Report of Foreign Bank and Financial Accounts (FBAR )

Foreign bank accounts must be reported to the IRS if a taxpayer has any financial interest, signature or other authority over a bank, securities, or other financial account and the value of all accounts reached $10,000 or more at any time during the year.


FinCEN Form 114, Report of Foreign Bank and Financial Accounts (FBAR) must be filed when the FBAR filing requirements are met.


The FBAR is required under Title 31, of the Code of Laws of the United States of America, not under any provision of the Internal Revenue Service Code. Its reporting requirements initiated with the Bank Secrecy Act of 1970 under 31 U.S.C.


The law was originally passed to pursue organized criminals, drug dealers, money launderers and tax evaders.  Following 9/11, congress broadened the purpose and the enforcement of the filing of the FBAR.  In 2003, The U.S. Treasury Department transferred the administration of the FBAR to the Internal Revenue Service.  Since then, The IRS has prioritized the enforcement of filing the FBAR for the importance of the FBAR to track down tax evasion through foreign bank accounts.


Filing Date

The FBAR must be filed on or before April 15th of the year following the calendar year being reported. The FBAR must be filed electronically through FinCEN’s BSA E-Filing System.


The FBAR filing deadline will follow the Federal income tax due date guidance, which notes that when the Federal income tax due date falls on a Saturday, Sunday, or legal holiday, a return is considered timely filed if filed on the next succeeding day that is not a Saturday, Sunday, or legal holiday.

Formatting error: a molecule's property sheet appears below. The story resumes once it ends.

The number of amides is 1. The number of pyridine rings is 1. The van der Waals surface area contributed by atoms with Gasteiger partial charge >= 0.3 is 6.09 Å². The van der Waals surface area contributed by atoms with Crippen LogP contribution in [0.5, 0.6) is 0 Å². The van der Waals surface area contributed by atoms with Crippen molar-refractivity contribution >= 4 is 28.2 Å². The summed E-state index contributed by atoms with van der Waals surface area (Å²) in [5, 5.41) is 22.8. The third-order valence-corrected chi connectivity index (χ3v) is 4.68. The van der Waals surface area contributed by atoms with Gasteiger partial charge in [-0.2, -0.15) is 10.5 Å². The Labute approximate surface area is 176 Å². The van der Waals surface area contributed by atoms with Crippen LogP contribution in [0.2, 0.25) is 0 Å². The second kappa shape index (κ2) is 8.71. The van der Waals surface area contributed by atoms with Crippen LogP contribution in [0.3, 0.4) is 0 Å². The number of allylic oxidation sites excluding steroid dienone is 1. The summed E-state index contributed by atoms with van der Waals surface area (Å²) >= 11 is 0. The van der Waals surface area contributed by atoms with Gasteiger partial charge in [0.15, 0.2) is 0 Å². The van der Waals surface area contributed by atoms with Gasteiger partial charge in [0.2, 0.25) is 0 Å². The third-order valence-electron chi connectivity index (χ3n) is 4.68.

Extension of Time to File. FinCEN will grant filers failing to meet the FBAR annual due date of April 15th an automatic extension to October 15th each year. Accordingly, specific requests for an extension are not required.


 Penalties for Failure to File the FBAR

Failure the file the Report of Foreign Bank and Financial Accounts by the due day may result in civil penalties and criminal penalties or both if the filer does not have a reasonable cause why the forms were filed late.  The IRS recommend that if you learn you were required to file FBARs for earlier years to file the delinquent FBAR reports as soon as possible and attach a statement explaining why the reports are filed late.

  1. Penalty for failure to properly file the FBAR may be up $10,000 per violation.
  2. Penalty for willfully failing to file the FBAR is the greater of $100,000 or 50% of the balance in the account. Also, the person who willfully fails to file the FBAR may be subject to criminal prosecution.